---

     

    Well, we shall see.

     

    However, it seems hard to see Apple doing the RT/Surface Pro fiasco.

     

    The question is: can Apple ditch Intel and be mass market successful? Maybe/maybe not. I'm not betting.

     

    Things are working fine now. For now.

     

    At the least, this is a ploy by Apple like they did with their AMD rumors of having AMD people visit Apple HQ to put pressure on Intel so many years ago.

  • Reply 87 of 102
    So, I had a few minutes spare, and thus I ended up browsing to AI and I started to read this article out of interest and curiosity.

    There is a section in the article titled 'Why today's Macs use Intel chips'. The body text immediately following then resolutely fails to even get vaguely near explaining this heading.

    The next heading is titled 'How a move to ARM would differ from previous migrations to PowerPC, Intel', but again the body text following completely fails to live up to this. Instead, it bangs on about an entirely different subject: rehashing the Mac's 68k-to-PowerPC-to-Intel history.

    I gave up and stopped reading at this point (so if the rest of the article is an improvement in quality, I never got to it to find out).

    Are all the AI sub-editors on holiday? Did anyone proof-read this stuff properly?

    S.
  • Reply 88 of 102
    jony0jony0 Posts: 380member

    Great article once again DED.

     

    Quote:




    Originally Posted by paxman View Post

    Quote:


    Originally Posted by pfisher View Post

    Maybe they just might make a laptop out of an iPad. That would make things simple.


    I am firmly in this camp though there is significant resistance to this idea for reasons I don't fully get. I think folks think it is an either or proposition. An IOS based laptop would be a new device so nothing really changes. It would be a low end device but no lower end than a current iPad. I'd be all over an IOS based laptop.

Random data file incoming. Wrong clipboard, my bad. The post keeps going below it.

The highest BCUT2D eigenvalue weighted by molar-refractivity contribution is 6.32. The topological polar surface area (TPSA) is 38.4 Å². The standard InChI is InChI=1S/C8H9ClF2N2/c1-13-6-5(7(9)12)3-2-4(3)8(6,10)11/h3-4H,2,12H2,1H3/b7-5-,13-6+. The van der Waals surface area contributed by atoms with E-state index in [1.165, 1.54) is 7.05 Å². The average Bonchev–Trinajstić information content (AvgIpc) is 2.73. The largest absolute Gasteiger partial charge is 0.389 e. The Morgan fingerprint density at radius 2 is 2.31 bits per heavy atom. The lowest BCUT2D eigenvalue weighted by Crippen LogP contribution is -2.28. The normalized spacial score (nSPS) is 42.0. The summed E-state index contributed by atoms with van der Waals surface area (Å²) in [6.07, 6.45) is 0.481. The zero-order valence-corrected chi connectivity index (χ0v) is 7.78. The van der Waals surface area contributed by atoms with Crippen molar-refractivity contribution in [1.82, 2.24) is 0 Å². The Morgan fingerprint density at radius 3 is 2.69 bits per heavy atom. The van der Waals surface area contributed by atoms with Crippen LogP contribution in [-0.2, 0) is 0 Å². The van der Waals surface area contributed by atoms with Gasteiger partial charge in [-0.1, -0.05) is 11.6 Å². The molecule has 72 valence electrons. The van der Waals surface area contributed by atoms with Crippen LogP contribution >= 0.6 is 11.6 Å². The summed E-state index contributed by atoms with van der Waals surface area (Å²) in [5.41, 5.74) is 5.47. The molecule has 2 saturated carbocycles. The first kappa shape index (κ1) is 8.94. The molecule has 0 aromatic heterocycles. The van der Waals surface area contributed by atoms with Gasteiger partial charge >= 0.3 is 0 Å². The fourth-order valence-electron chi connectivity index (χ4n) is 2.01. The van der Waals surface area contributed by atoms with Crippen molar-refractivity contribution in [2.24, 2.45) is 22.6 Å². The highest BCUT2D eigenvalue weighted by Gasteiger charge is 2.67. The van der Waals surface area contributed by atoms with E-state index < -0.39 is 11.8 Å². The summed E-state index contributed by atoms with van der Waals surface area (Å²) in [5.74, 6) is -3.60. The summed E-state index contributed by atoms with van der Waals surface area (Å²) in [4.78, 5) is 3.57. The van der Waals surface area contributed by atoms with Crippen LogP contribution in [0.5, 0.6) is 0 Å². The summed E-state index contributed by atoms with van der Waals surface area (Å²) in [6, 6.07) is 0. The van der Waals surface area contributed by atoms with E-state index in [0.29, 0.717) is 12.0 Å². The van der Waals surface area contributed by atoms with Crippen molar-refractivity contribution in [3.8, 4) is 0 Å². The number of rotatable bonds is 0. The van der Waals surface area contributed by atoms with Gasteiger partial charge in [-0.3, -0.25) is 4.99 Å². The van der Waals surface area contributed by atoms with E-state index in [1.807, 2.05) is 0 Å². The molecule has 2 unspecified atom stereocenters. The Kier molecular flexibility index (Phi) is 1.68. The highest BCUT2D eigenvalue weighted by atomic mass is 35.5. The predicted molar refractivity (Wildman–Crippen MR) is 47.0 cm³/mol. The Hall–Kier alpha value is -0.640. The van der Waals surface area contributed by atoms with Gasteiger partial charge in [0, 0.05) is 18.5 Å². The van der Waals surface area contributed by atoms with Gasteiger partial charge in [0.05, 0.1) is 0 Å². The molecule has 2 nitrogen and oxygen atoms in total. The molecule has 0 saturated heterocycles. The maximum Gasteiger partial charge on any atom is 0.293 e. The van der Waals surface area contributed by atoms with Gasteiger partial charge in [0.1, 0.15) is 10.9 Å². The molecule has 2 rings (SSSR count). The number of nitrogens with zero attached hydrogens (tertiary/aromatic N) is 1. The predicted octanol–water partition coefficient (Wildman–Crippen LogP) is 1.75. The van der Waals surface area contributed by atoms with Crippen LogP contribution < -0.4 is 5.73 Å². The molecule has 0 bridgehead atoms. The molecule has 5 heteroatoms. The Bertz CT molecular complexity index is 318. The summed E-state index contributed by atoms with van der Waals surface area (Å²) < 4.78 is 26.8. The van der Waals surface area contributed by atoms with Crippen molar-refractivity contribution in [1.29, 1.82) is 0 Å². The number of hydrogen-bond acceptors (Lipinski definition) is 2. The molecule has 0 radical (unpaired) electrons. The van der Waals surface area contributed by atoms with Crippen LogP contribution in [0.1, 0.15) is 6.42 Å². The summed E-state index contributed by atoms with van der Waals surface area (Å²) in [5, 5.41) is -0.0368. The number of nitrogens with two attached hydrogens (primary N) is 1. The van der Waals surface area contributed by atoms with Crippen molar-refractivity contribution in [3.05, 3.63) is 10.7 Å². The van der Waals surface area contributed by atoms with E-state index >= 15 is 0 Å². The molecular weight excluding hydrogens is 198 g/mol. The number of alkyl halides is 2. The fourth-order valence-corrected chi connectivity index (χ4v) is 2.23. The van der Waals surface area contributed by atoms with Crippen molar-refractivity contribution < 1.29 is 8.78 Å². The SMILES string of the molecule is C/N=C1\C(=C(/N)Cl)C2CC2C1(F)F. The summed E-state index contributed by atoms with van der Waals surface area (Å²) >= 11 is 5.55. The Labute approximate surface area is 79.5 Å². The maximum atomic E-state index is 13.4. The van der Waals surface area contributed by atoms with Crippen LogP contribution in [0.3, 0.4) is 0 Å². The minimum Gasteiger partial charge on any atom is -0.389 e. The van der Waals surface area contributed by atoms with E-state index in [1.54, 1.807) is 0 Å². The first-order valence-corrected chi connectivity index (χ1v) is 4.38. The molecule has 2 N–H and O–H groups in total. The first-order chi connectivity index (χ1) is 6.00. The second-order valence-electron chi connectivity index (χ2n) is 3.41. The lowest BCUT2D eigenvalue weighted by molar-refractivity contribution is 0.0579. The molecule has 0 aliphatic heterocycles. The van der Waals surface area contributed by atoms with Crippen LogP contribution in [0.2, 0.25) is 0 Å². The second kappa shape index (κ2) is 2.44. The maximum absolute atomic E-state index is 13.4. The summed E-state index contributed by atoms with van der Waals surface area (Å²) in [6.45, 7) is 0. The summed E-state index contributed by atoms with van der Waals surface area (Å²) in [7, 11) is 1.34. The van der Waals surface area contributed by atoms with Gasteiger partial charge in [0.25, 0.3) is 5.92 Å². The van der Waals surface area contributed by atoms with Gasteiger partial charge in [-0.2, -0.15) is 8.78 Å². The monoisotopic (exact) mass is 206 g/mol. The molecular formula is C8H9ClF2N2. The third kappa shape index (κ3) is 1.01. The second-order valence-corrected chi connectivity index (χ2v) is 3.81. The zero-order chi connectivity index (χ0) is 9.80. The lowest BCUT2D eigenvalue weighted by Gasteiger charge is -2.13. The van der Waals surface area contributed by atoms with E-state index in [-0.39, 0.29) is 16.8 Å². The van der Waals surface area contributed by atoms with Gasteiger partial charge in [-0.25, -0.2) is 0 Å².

Quote:
    Originally Posted by xixo View Post

    Quote:
    Originally Posted by Reason88 View Post

    An ARM based MacBook with a headline "Million compatible apps", why would it be that far away?


    I agree with you, but a lot of folks seem only to focus on why this won't happen.

     

    I agree and I suspect that one of the reasons these folks don't like it is the Surface RT fiasco. An iPad with keyboard would not be a compromised device, it already exists with third party products, and could compete with Chromebook in academia and would address some of their complaints of iPad's keyboard-less form factor. Ironically said academia can't seem to figure out how to simply add a keyboard case to iPad. Maybe Apple should've bundled them in some quotes, just let the kids remove them when not needed, they would certainly figure that out since they easily went around some silly and arbitrary security constraints in LA. In fact, we've seen very recently that Apple retail is promoting laptop-style iPad keyboards for some reason. They could be planning on simply coming out with their own first party iPad keyboard design which would make it look like an MBA, perhaps with extra batteries as well. Maybe that's why they even called the new iPads «iPad Air».

     

    Quote:
    Originally Posted by rcfa View Post

    M$ failure with WinRT is irrelevant: it has nothing to do with ARM, but with the fact that they didn't offer the full desktop environment with the RT version in an attempt not to cannibalize their higher profit x86 "real" Windows sales; it was a marketing decision that backfired (combined with the fact that the ARM chips they were targeting at the time were vastly underpowered compared to the 64-bit chips Apple has now)

     

    I agree and we know that Apple is famously known for not having any fear of cannibalizing their other product lines, the iPad itself being a case in point.

     

    Quote:
    Originally Posted by HELLO DAVE View Post

    Why one vs. the other? Don't replace Intel with ARM, rather add ARM to the MBA to co-exist with x86. Apple will be able to create phenomenal battery performance while maintaining complete compatibility.